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GitHub Actions for Salesforce CI

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In the first article of our three part series on GitHub, we provided an overview of the benefits of CI on Salesforce. As well as why we’re implementing our infrastructure with Github. This article will take a deeper dive into the features, lifecycle, and tools that we use for our pipeline.  

We are a Salesforce Partner that builds complex, custom, and weird Salesforce solutions. Having a dynamic, flexible, and reliant DevOps infrastructure is critical for our stakeholders and our organization.  

Github Actions

Github Actions, which became available to the public on November 19th, 2020, provides an easy mechanism to automate workflows. Such as CI/CD, testing, and deploying directly from Github (where developers live already).

With Github Actions, you can kick off any number of your project’s workflows from these events in Github. When practicing source-driven development, these events can take place in a code repository a development team is working with. These events are very common across the software development industry and thus allows for a standardization of Source Repository practices.

Breaking Down the Github Action

What is a Github Action? 

Similar to systems like AWS Lambda or Google Cloud Functions, GitHub Actions provides a container based approach to running a workflow, or a configuration of steps to perform a specific task. These steps are executed on a “runner”, or a cloud-based instance designated to carry out your task.

NOTE: GitHub provides you with a basic pricing model for their on-platform runners, but also allows you to define custom runners for your workflows.

More information about GitHub actions can be found here.

An example workflow may look something like this:

We have a number of private Github actions built by us to perform the tasks of our CI/CD pipeline.

Our Github Actions and Related Tools

  • rad-sfdx-cli-action
    • This action is the core of our Salesforce integration with GitHub, which handles the authentication of a specific Salesforce instance within the target repository, and allows us to perform commands using the sfdx-cli tool.
  • rad-ci-action
    • The primary “integration test” or continuous integration action. This action takes the changes in a pull request and runs a validation deployment to the previously authenticated Salesforce instance. We can use this to check for things that normally may be ignored when deploying between dev orgs, but may be important when deploying that same code to a production instance later on.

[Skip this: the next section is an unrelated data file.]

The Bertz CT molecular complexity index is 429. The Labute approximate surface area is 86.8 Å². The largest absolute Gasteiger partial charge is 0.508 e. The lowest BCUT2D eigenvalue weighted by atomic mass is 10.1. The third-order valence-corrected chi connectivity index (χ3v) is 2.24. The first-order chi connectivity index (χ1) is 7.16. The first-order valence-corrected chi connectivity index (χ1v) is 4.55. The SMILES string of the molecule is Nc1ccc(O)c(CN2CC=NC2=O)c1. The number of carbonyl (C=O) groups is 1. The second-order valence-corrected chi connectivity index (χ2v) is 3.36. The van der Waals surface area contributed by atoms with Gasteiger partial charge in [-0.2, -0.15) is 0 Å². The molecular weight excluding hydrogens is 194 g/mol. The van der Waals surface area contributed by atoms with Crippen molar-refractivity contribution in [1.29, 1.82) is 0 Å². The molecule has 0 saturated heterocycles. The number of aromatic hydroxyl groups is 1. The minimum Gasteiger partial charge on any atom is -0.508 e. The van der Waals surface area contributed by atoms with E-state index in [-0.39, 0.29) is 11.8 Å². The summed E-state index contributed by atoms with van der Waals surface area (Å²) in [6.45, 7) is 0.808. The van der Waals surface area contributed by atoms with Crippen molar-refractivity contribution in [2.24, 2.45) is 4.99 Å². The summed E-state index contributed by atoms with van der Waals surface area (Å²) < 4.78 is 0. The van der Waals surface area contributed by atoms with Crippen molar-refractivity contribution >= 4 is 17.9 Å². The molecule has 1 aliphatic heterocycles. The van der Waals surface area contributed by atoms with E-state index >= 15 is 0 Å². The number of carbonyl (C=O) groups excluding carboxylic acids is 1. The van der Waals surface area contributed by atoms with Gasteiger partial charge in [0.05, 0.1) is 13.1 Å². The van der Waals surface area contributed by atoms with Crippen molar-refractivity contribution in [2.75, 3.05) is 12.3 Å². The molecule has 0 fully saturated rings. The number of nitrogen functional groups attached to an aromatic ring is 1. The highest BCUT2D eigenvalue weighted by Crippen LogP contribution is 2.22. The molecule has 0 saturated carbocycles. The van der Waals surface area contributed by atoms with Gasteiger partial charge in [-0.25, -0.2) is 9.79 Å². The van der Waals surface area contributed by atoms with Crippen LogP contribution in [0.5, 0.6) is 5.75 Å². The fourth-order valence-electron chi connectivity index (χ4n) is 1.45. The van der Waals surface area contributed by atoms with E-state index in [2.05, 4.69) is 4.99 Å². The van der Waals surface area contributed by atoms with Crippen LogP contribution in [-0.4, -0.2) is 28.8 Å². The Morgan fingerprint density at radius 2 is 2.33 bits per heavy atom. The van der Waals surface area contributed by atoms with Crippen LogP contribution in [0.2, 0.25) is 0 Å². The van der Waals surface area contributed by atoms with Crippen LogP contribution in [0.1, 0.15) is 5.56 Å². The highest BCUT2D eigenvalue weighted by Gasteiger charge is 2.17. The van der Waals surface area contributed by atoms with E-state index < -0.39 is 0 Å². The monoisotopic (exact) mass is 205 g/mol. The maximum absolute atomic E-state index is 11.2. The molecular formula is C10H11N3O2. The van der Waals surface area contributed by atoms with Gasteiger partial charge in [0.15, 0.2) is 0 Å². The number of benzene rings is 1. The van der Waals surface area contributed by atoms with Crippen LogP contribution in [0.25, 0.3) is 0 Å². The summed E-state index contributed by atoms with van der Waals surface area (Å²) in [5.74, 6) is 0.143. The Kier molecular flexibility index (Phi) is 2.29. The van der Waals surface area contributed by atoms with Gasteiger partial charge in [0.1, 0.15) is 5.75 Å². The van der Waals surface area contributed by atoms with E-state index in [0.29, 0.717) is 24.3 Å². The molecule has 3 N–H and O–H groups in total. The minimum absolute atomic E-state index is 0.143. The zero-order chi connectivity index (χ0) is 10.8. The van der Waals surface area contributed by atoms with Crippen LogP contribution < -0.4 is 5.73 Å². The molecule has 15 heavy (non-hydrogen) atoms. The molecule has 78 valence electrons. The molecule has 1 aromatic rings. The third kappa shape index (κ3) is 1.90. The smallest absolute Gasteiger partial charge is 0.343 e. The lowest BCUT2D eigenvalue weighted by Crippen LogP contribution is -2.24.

• rad-pmd-action, rad-eslint-action
    • Similar to the rad-ci-action, these actions take the changes made in the PR and runs them through both ESLint and PMD (Static Code Analysis) scans, to ensure code quality and standards are upheld throughout the organization.
  • rad-metrics-action
    • This action allows us to track quality and metrics across our GitHub environments by performing any of the previous scans or checks on a set time cycle. We can monitor certain data points like number of failing tests, number of errors/warnings within the code, and use that data to ensure we are delivering quality code all the time.

Continuous Integration Lifecycle

Now that we’ve discussed a few of our specific lifecycle events that trigger GitHub Actions, let’s take a step back and look at the full continuous integration lifecycle. 

This chart, as simple as it may appear, has some complex components running behind the scenes using Github Action workflows. More information about these behind-the-scenes parts will be provided later in this series.

For now, let’s look at how your Salesforce org structure plays into GitHub Actions. And also how you can improve your structure before implementing this continuous integration lifecycle.

Before beginning, one of the most important steps, is to ensure that each developer is writing code within their own developer-sandbox or scratch org environment. This step is vital to the process to ensure that anyone working within the org is not stepping on the toes of other developers or overwriting code changes being worked on.

Another big step in this process for developers is to break up your code into smaller pieces of work. Opening a pull request for 10,000+ lines of changed code makes it much harder for others to review your code. It’s easier to find a needle in a smaller hay stack.

At Red Argyle, we use a very simple and very effective git-flow outlined in the diagram below:

This is just an example of the process we use on most of our projects. Every project is going to be different and may require a different approach. This example provides you with how we structure and manage the changes across dozens of projects to easily integrate with our CI/CD pipeline. The creation of the pull request is a vital part of this process when working with Github Actions, as it serves as the trigger to kick off the processes defined.

Be on the lookout for our third and final entry in our GitHub Series! Next, we will be diving even further into the technical pieces of GitHub. As well as giving some tips and directions on how to use it. If you have any questions, feel free to contact us!

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